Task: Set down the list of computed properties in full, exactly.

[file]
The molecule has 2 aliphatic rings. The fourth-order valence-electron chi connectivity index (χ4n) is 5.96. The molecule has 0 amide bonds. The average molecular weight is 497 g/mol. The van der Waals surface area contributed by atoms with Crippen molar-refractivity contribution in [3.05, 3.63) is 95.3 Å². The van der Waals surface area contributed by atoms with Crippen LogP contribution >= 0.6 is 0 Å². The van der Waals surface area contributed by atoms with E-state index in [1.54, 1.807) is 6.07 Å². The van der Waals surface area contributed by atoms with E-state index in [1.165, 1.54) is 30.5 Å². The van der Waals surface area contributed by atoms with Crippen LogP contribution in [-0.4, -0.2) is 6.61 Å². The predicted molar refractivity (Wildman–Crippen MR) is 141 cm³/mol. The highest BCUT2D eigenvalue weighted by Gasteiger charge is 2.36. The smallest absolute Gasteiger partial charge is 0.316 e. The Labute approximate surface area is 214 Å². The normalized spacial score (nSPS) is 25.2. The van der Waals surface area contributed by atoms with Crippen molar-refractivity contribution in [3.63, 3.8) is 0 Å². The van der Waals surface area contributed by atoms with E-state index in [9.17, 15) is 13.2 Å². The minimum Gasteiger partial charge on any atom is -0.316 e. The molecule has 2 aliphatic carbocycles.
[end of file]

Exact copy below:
The molecule has 2 aliphatic rings. The fourth-order valence-electron chi connectivity index (χ4n) is 5.96. The molecule has 0 amide bonds. The average molecular weight is 497 g/mol. The van der Waals surface area contributed by atoms with Crippen molar-refractivity contribution in [3.05, 3.63) is 95.3 Å². The van der Waals surface area contributed by atoms with Crippen LogP contribution >= 0.6 is 0 Å². The van der Waals surface area contributed by atoms with E-state index in [1.54, 1.807) is 6.07 Å². The van der Waals surface area contributed by atoms with E-state index in [1.165, 1.54) is 30.5 Å². The van der Waals surface area contributed by atoms with Crippen LogP contribution in [-0.4, -0.2) is 6.61 Å². The predicted molar refractivity (Wildman–Crippen MR) is 141 cm³/mol. The highest BCUT2D eigenvalue weighted by Gasteiger charge is 2.36. The smallest absolute Gasteiger partial charge is 0.316 e. The Labute approximate surface area is 214 Å². The normalized spacial score (nSPS) is 25.2. The van der Waals surface area contributed by atoms with Crippen molar-refractivity contribution in [3.63, 3.8) is 0 Å². The van der Waals surface area contributed by atoms with E-state index in [9.17, 15) is 13.2 Å². The minimum Gasteiger partial charge on any atom is -0.316 e. The molecule has 2 aliphatic carbocycles.